Learning on the “S” curve – applicable to everything we do

Besides being an excellent clip from a workshop, this video is extraordinary in another way. It is a perfect example of learning on the “S” curve.

I read an article recently at HBR.org on “S” curve market penetration and learning. Here’s an excerpt from the article:

As we look to develop competence within a new domain of expertise, moving up a personal learning curve, initially progress is slow. But through deliberate practice, we gain traction, entering into a virtuous cycle that propels us into a sweet spot of accelerating competence and confidence. Then, as we approach mastery, the vicious cycle commences: the more habitual what we are doing becomes, the less we enjoy the “feel good” effects of learning: these two cycles constitute the S-curve.

I don’t want to give away the entire article, in case you’d like to read it for yourself, but suffice to say, it’s up to us as individuals to challenge our own methods of thinking and doing. Many times, that challenge comes in the form of external stimuli.

Watch the video below for a few minutes, or the whole thing.

I experienced an uptick on my own personal “S” curve watching this video.


Mok Gum: Wooden Sword One Steps

A few years ago one of my instructors, Master Marc Sattler, was looking to teach some basic sword one step techniques at an upcoming Black Belt Camp. In preparation for this, he pulled me aside one day during class and asked me to work as his attacker so he could work on his technique (I make a pretty good practice dummy).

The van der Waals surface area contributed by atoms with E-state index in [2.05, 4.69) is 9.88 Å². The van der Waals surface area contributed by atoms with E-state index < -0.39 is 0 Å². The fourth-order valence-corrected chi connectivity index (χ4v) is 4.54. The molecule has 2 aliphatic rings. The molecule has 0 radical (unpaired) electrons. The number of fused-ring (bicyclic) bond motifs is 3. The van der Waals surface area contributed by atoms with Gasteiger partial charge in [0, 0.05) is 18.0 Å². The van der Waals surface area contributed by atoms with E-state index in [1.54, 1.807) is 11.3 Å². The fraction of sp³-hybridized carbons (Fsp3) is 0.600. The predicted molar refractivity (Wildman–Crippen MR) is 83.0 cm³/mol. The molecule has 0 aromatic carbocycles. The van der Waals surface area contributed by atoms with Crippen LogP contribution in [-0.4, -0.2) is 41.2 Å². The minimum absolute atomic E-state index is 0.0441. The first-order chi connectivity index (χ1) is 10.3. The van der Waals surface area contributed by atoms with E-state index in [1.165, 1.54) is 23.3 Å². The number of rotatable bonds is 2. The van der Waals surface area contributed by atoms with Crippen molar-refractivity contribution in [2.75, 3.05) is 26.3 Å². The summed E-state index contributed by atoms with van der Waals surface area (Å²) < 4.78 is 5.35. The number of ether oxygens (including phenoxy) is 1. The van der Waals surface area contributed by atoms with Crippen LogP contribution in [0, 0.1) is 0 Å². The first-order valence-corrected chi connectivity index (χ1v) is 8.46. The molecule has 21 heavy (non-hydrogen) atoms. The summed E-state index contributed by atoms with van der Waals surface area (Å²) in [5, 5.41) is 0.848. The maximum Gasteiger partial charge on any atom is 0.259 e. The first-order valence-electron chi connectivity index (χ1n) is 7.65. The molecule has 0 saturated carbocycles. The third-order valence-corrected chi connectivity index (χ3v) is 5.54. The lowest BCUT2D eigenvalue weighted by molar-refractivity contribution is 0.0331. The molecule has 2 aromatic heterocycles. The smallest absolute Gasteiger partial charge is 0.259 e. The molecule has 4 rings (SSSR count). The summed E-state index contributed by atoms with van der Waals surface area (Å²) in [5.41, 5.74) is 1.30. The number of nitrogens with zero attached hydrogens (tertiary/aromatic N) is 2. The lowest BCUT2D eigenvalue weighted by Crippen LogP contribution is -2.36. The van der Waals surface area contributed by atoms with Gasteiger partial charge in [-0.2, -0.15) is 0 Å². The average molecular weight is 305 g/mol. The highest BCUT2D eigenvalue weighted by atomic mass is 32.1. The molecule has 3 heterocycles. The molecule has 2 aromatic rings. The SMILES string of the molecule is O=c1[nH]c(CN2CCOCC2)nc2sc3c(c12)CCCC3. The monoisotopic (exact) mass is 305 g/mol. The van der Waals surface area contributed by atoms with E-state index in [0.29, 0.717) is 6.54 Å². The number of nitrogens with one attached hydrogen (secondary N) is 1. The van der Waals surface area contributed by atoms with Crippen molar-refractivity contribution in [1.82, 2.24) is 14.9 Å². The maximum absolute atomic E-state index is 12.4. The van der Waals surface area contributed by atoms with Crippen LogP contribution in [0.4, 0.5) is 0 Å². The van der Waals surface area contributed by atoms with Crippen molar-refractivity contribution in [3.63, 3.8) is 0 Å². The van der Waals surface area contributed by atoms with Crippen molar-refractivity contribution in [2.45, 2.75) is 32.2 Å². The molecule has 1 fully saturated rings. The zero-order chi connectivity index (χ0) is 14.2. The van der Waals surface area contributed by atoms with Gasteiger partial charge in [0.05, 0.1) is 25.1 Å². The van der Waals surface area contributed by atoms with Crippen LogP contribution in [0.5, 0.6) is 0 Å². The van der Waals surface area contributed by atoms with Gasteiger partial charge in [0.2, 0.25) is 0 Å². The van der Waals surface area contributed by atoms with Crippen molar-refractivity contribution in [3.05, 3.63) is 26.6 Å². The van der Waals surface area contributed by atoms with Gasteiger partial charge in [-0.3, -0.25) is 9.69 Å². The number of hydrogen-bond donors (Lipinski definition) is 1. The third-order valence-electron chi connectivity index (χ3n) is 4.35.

This quickly turned into a much larger project. Building on his excitement to better design a curriculum, Master Sattler began working on some sketches of the techniques to put into a small pamphlet to hand out to the students during the seminar. I helped a bit in getting some of his original artwork scanned onto the computer and cleaned it up a bit in Photoshop. He kept going. His “quick” sketches slowly evolved into more elaborate artwork, which is absolutely amazing! With his added work, I helped him to turn the small pamphlet turned into a 30+ page booklet. I don’t take any credit for the work itself or the end results. This was ALL Master Sattler and his hard work and dedication.

At this point, I thought he was done. This was also around the time that I moved out to Colorado. Unbeknown to me, he kept working on it. A couple of years later, I receive a message from Master Sattler letting me know that he finished his book. I was shocked, surprised, amazed! When I saw the book itself for the first time I was completely blown away! His final result was so much more than just the collection of techniques that I had helped put together years before. This is a true masterpiece. His final result is so much more than a book of “one step” techniques. “Mok Gum: Wooden Sword One Steps” is a true work of art!